How can all the sponsors of HB2420 be silent?

I am amazed that I’ve not seen any Representative writing in to any paper in support of HB2420 after Rep. Josephs pulled the vote. How can over 90 sponsors be so easily cowered by the PA leadership? This inaction just demonstrates more strongly how much power is in the use of gerrymandering. Please let all of the sponsors know how disappointed you are in them.


2 Responses

  1. As I said in Young Philly Politics, my district has seven wards. Four of the seven were in the district from which I was elected in 1971.

    I tried mightily to keep the district within those four wards in 1981–filing a lawsuit which lost by a four-three vote in the Supreme Court and waging a campaign of public advocacy–but the district gained three other wards anyway as the population of Philadelphia shrunk and the city lost five House seats.

    The district gained a fourth additional ward in the 1991 redistricting, as the city lost two additional House seats.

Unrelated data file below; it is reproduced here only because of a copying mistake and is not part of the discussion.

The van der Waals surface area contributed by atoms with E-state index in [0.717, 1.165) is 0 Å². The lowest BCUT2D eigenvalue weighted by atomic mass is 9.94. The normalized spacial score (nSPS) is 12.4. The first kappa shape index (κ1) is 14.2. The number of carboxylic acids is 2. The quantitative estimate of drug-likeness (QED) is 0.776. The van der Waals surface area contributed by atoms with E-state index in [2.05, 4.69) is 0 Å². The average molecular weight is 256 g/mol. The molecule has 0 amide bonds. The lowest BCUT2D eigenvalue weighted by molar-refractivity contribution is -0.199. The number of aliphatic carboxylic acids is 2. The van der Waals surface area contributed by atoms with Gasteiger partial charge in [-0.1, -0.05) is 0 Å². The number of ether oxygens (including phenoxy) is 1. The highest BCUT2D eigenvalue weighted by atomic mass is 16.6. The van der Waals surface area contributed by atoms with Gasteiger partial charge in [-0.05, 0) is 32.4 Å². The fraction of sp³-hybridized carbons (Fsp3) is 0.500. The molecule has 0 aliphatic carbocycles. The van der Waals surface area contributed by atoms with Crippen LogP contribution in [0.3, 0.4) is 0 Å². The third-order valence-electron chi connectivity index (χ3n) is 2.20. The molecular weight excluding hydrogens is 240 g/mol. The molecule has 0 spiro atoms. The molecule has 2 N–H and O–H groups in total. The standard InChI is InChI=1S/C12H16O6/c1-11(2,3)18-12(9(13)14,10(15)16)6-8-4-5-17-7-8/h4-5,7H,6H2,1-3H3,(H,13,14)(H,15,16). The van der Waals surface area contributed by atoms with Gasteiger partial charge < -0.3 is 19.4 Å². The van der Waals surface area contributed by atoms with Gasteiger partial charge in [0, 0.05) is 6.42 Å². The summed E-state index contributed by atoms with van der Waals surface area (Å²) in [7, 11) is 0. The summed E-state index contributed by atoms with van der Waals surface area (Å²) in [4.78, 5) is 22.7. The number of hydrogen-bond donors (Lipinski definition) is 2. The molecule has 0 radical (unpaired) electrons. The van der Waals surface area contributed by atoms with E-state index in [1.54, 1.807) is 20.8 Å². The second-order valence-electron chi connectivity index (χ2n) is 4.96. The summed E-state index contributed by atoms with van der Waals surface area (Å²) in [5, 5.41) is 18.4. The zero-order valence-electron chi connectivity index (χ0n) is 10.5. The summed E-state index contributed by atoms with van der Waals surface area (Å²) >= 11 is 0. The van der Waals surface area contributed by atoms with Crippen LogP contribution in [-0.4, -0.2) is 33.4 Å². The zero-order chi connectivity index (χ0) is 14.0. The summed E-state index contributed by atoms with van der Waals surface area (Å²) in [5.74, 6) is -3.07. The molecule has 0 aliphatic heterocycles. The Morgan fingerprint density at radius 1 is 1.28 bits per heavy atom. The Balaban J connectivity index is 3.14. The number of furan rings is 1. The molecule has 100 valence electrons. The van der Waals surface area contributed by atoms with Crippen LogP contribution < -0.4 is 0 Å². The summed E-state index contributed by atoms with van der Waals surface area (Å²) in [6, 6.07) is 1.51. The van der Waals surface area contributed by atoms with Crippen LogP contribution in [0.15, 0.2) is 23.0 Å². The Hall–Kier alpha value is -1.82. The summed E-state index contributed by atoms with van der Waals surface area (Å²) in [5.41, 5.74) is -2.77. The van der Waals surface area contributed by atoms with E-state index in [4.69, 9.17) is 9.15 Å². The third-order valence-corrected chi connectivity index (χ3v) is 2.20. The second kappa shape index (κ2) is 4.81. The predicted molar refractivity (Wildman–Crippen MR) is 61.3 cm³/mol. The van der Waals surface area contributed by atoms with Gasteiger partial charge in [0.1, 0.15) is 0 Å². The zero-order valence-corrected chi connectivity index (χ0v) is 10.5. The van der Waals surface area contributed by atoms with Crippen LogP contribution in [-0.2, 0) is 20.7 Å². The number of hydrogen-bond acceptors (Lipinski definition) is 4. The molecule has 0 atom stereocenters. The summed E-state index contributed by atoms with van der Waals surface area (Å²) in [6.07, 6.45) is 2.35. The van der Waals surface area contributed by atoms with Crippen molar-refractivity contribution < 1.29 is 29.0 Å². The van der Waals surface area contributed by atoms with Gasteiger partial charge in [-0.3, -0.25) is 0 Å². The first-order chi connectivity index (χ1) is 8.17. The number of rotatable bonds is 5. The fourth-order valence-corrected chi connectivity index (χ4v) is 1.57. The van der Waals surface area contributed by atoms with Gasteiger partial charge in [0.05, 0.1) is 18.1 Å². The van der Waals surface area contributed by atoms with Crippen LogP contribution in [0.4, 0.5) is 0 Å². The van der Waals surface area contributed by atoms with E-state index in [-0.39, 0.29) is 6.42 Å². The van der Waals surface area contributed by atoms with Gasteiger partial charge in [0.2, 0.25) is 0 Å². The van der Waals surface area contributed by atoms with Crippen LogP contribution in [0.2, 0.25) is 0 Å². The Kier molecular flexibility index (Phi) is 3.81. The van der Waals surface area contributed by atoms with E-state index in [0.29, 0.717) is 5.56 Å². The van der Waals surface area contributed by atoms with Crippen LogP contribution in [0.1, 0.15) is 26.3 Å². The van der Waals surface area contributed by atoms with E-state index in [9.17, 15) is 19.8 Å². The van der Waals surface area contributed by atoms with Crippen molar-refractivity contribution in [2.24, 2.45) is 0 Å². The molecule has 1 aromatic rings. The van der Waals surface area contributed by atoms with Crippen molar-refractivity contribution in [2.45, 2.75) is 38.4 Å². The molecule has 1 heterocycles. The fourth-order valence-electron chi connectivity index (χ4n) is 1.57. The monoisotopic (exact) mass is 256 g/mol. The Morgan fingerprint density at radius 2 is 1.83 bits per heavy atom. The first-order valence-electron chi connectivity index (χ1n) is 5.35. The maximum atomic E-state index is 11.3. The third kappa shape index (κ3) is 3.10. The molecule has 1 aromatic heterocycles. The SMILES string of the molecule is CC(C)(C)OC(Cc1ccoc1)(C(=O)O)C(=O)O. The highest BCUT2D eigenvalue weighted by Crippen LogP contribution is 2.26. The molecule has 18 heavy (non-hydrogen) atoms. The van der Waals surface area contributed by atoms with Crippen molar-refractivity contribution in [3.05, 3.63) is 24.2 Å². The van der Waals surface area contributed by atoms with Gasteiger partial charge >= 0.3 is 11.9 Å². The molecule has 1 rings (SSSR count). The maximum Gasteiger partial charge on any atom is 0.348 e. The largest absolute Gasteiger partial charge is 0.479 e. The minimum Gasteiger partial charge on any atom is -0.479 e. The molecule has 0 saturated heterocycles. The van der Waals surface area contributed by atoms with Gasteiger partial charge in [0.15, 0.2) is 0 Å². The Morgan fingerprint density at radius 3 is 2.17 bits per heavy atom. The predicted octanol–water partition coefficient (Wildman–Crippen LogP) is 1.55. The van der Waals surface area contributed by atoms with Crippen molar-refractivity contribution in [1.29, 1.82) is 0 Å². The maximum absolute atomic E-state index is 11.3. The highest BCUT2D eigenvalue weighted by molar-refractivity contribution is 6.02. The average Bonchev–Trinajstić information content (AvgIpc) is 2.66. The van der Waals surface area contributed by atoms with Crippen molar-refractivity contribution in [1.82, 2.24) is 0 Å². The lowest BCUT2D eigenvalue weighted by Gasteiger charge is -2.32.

In 2001, one of the wards added in 1981 and the ward added in 1991 were surrendered to the district now represented by Tony Payton, and a ward to the north of the existing district was added, as the city lost one additional House seat, making the total of eight House seats lost during my tenure.

    Every time an area of the state loses population, the geographical size of the district grows. Statewide population gains have also increased the population size of all Pennsylvania House districts since 1971: my district has gone from something like 54,500 people in 1971 to virtually 62,000 in 2001.

    Despite all the zigs and zags in my district, it is only 9 or 10 miles from the farthest points in the district to each other. It is a distortion to look at the geographical shape of my district without a sense of scale. Any look at a map with a sense of scale will show that it has one of the shorter distances from the farthest points of the 203 House districts.

  2. Rep. Cohen,
    The length in miles is of no consequence regarding your district. What does matter is that there are actually alternating streets in your district and out of it. That is called “Divide and Conquer”. By splitting up the voters even the neighbors can’t discuss your performance since they are in a different district. The map says it all and there is no escaping the fact that it is unfair. Fix it, you have the chance.

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